Just like landlords, tenants have rights when they rent out a property. Unbeknownst to many, there are ways tenants can protect themselves by knowing their rights and being proactive in upholding their freedoms.
While you often hear of landlords having tenant problems, there is no shortage of tenants who face similar troubles during their time as renters.
Here are some words of advice on how to protect yourself as a tenant and assert yourself during different aspects of the tenancy.
1. Know Your Landlord-Tenant Act
First and foremost, tenant law was enacted to protect those renting property and to keep both parties in check. While laws vary with region, there are some consistencies across the board.
- The landlord must provide access to the property at the agreed possession date. Failure to do so can result in violation of landlord-tenant law.
- In addition, it is the landlord’s duty to ensure you have quiet enjoyment of the property. By popular understanding, that means the landlord cannot enter the premises without notice, unless it’s an emergency.
- Above all, the landlord is required to lease a safe property that complies with housing laws, as well as maintain the property while you are a tenant.
Check with your local landlord-tenant laws in your state to fully understand your rights and responsibilities as a tenant.
Beyond the Landlord-Tenant Act, there’s also the right to fair housing. A landlord cannot discriminate or turn down your request to rent on the basis of religion, gender, race, or anything else that is deemed prejudice.
Learn more about the screening process here.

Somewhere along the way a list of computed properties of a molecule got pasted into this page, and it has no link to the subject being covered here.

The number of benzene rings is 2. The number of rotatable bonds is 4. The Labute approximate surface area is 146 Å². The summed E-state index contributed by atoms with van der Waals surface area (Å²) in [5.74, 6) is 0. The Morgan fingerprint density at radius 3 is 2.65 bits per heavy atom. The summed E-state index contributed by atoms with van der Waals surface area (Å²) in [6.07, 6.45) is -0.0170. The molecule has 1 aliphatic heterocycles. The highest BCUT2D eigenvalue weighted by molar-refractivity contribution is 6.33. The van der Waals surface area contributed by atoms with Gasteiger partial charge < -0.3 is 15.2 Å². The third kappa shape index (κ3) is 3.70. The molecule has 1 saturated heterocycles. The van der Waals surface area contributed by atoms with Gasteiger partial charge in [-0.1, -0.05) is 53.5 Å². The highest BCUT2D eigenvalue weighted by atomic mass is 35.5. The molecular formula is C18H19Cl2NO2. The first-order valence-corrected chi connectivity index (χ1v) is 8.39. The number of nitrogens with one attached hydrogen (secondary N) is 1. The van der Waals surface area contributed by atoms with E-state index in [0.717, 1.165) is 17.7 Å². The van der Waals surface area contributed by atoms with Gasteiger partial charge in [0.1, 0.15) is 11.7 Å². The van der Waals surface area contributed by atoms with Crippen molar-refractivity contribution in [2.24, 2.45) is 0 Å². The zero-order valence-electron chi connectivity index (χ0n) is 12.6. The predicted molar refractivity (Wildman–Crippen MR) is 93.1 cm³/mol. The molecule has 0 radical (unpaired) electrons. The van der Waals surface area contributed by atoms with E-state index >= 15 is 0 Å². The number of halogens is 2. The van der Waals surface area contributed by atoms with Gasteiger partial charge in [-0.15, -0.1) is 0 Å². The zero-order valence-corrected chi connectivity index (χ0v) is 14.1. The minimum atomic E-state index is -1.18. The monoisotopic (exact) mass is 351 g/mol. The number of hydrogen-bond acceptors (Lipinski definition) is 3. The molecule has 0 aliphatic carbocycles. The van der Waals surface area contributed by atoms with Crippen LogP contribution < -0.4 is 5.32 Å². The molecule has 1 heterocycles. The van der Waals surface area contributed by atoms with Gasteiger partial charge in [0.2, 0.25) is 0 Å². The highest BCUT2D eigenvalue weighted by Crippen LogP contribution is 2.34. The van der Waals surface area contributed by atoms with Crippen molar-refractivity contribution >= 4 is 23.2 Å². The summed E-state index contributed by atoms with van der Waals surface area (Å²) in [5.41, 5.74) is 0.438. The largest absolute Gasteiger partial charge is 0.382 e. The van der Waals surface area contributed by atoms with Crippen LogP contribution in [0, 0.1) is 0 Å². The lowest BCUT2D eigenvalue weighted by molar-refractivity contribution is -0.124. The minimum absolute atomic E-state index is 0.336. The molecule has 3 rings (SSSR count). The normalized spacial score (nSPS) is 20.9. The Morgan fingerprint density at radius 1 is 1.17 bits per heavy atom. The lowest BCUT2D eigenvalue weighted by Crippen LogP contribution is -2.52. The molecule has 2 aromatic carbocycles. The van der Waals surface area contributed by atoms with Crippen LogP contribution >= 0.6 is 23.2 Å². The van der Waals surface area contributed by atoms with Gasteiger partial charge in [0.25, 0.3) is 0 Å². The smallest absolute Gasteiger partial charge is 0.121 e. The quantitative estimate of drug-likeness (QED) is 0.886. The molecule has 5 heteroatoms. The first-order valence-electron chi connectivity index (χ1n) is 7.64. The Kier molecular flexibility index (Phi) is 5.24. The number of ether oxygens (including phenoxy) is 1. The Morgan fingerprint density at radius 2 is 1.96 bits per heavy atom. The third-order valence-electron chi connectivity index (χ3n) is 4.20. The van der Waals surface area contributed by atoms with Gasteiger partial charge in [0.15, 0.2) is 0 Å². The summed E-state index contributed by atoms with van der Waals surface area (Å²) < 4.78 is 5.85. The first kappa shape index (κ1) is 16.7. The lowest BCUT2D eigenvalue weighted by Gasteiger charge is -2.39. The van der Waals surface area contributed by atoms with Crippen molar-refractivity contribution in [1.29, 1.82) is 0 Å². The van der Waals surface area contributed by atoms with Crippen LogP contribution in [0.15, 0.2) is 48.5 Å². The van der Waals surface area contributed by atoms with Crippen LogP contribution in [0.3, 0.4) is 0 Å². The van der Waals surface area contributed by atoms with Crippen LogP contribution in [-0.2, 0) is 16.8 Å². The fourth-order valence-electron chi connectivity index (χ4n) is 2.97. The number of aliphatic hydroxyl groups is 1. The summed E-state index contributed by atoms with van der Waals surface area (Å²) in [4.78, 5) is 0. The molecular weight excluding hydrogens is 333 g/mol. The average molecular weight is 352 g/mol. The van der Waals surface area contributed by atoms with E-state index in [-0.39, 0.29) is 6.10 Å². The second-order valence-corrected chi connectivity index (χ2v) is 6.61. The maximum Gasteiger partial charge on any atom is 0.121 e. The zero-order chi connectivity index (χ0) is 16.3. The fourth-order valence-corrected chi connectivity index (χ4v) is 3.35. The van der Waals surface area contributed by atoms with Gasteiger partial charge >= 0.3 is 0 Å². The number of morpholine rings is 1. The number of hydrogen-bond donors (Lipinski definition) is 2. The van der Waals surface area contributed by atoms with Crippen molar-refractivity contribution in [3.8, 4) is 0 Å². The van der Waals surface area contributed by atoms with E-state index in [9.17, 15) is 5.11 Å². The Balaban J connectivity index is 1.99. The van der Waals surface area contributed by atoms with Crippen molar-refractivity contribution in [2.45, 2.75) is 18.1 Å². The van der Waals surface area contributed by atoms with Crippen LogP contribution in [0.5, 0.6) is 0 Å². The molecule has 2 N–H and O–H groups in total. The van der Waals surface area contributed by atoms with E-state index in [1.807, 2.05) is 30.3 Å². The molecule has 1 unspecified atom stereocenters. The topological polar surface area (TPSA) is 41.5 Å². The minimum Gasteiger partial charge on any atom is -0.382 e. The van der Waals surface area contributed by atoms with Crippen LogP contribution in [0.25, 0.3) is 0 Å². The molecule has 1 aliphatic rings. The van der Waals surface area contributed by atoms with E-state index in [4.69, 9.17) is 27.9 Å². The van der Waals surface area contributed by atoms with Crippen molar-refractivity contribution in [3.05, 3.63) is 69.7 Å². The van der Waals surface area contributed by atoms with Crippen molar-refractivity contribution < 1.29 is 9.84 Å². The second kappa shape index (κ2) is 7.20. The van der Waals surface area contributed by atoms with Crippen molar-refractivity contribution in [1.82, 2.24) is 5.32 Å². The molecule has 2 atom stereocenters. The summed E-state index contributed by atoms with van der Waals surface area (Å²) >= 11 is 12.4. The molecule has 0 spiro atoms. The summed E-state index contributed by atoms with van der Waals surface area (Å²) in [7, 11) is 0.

2. Be Aware of Scams
Before signing a lease or even contacting a landlord about an available tenancy, put on your cynical cap and evaluate the listing carefully. With the frequency of property management scams out there, you can never be too careful.
Warning signs may include:
- The landlord/property manager asks for money upfront before you sign a lease agreement or view the property
- The property is advertised at an extremely low price (A deal too good to be true)
- There is no thorough screening process required of you (ie. Credit checks, reference checks etc.)
- Oppositely, the “property manager” asks for invasive personal details upfront before meeting
- The home is in terrible shape or abandoned, hinting that it might be foreclosed, decrepit etc.
- The property manager exhibits shady behavior (an intense eagerness or desperation to have you move in) or avoidance of questions about the property or his or her identity
- He or she possesses phony documents; this one is hard when a document looks authentic. Read everything over thoroughly before signing.
3. Get Tenant Insurance
Tenant Insurance (sometimes called renter’s insurance) generally offers similar coverage as house insurance. It protects a tenant’s belongings in the case of a fire, theft, and flood. The coverage you receive depends on your policy.
A lot of tenants avoid purchasing insurance for reasons such as cost, or the assumption that the landlord will cover the cost of damaged possessions. This is not always the case.
Like any other insurance policies, you can choose one that fits your needs. It’s certainly better to plan for the worst, than have to deal with the repercussions of not being prepared.
4. Ask For a Walk-Through Inspection
Doing a walk through inspection with the landlord/property manager before you move in is the easiest and most proactive way to protect yourself as a tenant.